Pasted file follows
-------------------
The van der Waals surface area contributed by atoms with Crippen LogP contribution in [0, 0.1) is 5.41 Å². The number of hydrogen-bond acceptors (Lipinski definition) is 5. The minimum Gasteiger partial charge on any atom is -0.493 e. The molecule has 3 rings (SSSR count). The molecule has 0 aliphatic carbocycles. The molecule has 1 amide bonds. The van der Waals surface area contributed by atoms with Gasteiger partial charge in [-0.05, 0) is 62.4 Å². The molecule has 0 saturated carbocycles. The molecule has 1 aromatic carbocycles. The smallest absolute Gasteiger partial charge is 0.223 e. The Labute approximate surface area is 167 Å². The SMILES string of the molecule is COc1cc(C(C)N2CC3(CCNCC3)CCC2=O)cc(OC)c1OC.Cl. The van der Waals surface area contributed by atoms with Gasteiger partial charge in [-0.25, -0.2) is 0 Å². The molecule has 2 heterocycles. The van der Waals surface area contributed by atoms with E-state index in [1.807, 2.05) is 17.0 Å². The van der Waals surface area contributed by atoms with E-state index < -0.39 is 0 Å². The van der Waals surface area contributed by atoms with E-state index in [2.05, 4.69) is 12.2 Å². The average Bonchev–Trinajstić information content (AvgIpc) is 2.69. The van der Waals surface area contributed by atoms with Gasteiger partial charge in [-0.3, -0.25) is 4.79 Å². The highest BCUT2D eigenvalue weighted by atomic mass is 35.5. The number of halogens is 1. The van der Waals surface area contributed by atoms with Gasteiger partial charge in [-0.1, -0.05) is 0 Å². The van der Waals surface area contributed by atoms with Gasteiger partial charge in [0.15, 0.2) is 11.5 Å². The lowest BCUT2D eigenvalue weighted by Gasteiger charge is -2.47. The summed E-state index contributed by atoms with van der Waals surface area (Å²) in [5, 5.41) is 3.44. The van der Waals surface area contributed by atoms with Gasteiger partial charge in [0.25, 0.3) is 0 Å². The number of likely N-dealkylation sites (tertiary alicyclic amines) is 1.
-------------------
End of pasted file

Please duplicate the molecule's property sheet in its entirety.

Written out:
The van der Waals surface area contributed by atoms with Crippen LogP contribution in [0, 0.1) is 5.41 Å². The number of hydrogen-bond acceptors (Lipinski definition) is 5. The minimum Gasteiger partial charge on any atom is -0.493 e. The molecule has 3 rings (SSSR count). The molecule has 0 aliphatic carbocycles. The molecule has 1 amide bonds. The van der Waals surface area contributed by atoms with Gasteiger partial charge in [-0.05, 0) is 62.4 Å². The molecule has 0 saturated carbocycles. The molecule has 1 aromatic carbocycles. The smallest absolute Gasteiger partial charge is 0.223 e. The Labute approximate surface area is 167 Å². The SMILES string of the molecule is COc1cc(C(C)N2CC3(CCNCC3)CCC2=O)cc(OC)c1OC.Cl. The van der Waals surface area contributed by atoms with Gasteiger partial charge in [-0.25, -0.2) is 0 Å². The molecule has 2 heterocycles. The van der Waals surface area contributed by atoms with E-state index in [1.807, 2.05) is 17.0 Å². The van der Waals surface area contributed by atoms with E-state index < -0.39 is 0 Å². The van der Waals surface area contributed by atoms with E-state index in [2.05, 4.69) is 12.2 Å². The average Bonchev–Trinajstić information content (AvgIpc) is 2.69. The van der Waals surface area contributed by atoms with Gasteiger partial charge in [-0.3, -0.25) is 4.79 Å². The highest BCUT2D eigenvalue weighted by atomic mass is 35.5. The number of halogens is 1. The van der Waals surface area contributed by atoms with Gasteiger partial charge in [-0.1, -0.05) is 0 Å². The van der Waals surface area contributed by atoms with Gasteiger partial charge in [0.15, 0.2) is 11.5 Å². The lowest BCUT2D eigenvalue weighted by Gasteiger charge is -2.47. The summed E-state index contributed by atoms with van der Waals surface area (Å²) in [5, 5.41) is 3.44. The van der Waals surface area contributed by atoms with Gasteiger partial charge in [0.25, 0.3) is 0 Å². The number of likely N-dealkylation sites (tertiary alicyclic amines) is 1.